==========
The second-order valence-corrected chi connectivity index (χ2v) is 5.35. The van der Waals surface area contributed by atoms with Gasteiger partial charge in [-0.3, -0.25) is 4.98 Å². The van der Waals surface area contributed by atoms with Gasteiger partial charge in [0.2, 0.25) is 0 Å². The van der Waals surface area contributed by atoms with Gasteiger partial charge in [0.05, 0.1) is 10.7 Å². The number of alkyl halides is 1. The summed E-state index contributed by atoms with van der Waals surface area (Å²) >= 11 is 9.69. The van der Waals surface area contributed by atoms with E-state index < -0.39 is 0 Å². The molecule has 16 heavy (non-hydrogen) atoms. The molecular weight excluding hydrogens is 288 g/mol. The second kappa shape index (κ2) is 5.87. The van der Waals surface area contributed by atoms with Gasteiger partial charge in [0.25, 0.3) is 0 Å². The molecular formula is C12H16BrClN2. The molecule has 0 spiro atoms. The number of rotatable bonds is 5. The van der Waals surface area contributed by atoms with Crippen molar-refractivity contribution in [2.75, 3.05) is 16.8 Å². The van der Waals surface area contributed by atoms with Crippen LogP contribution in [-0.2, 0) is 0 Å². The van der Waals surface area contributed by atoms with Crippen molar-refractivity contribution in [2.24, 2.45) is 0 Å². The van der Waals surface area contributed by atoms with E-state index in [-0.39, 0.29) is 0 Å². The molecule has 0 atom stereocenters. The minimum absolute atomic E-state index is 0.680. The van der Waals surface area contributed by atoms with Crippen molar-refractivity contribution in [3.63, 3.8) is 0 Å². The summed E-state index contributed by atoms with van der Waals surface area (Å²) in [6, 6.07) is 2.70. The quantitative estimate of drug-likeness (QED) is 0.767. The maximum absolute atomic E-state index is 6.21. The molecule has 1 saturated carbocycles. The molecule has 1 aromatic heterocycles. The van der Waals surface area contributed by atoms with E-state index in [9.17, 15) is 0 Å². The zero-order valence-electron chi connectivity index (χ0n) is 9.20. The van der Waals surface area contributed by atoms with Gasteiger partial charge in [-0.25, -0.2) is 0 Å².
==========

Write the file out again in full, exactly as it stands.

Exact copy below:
The second-order valence-corrected chi connectivity index (χ2v) is 5.35. The van der Waals surface area contributed by atoms with Gasteiger partial charge in [-0.3, -0.25) is 4.98 Å². The van der Waals surface area contributed by atoms with Gasteiger partial charge in [0.2, 0.25) is 0 Å². The van der Waals surface area contributed by atoms with Gasteiger partial charge in [0.05, 0.1) is 10.7 Å². The number of alkyl halides is 1. The summed E-state index contributed by atoms with van der Waals surface area (Å²) >= 11 is 9.69. The van der Waals surface area contributed by atoms with E-state index < -0.39 is 0 Å². The molecule has 16 heavy (non-hydrogen) atoms. The molecular weight excluding hydrogens is 288 g/mol. The second kappa shape index (κ2) is 5.87. The van der Waals surface area contributed by atoms with Gasteiger partial charge in [0.25, 0.3) is 0 Å². The molecular formula is C12H16BrClN2. The molecule has 0 spiro atoms. The number of rotatable bonds is 5. The van der Waals surface area contributed by atoms with Crippen molar-refractivity contribution in [2.75, 3.05) is 16.8 Å². The van der Waals surface area contributed by atoms with Crippen LogP contribution in [-0.2, 0) is 0 Å². The van der Waals surface area contributed by atoms with Crippen molar-refractivity contribution in [2.24, 2.45) is 0 Å². The van der Waals surface area contributed by atoms with E-state index in [-0.39, 0.29) is 0 Å². The molecule has 0 atom stereocenters. The minimum absolute atomic E-state index is 0.680. The van der Waals surface area contributed by atoms with Crippen molar-refractivity contribution in [3.63, 3.8) is 0 Å². The summed E-state index contributed by atoms with van der Waals surface area (Å²) in [6, 6.07) is 2.70. The quantitative estimate of drug-likeness (QED) is 0.767. The maximum absolute atomic E-state index is 6.21. The molecule has 1 saturated carbocycles. The molecule has 1 aromatic heterocycles. The van der Waals surface area contributed by atoms with E-state index in [9.17, 15) is 0 Å². The zero-order valence-electron chi connectivity index (χ0n) is 9.20. The van der Waals surface area contributed by atoms with Gasteiger partial charge in [-0.25, -0.2) is 0 Å².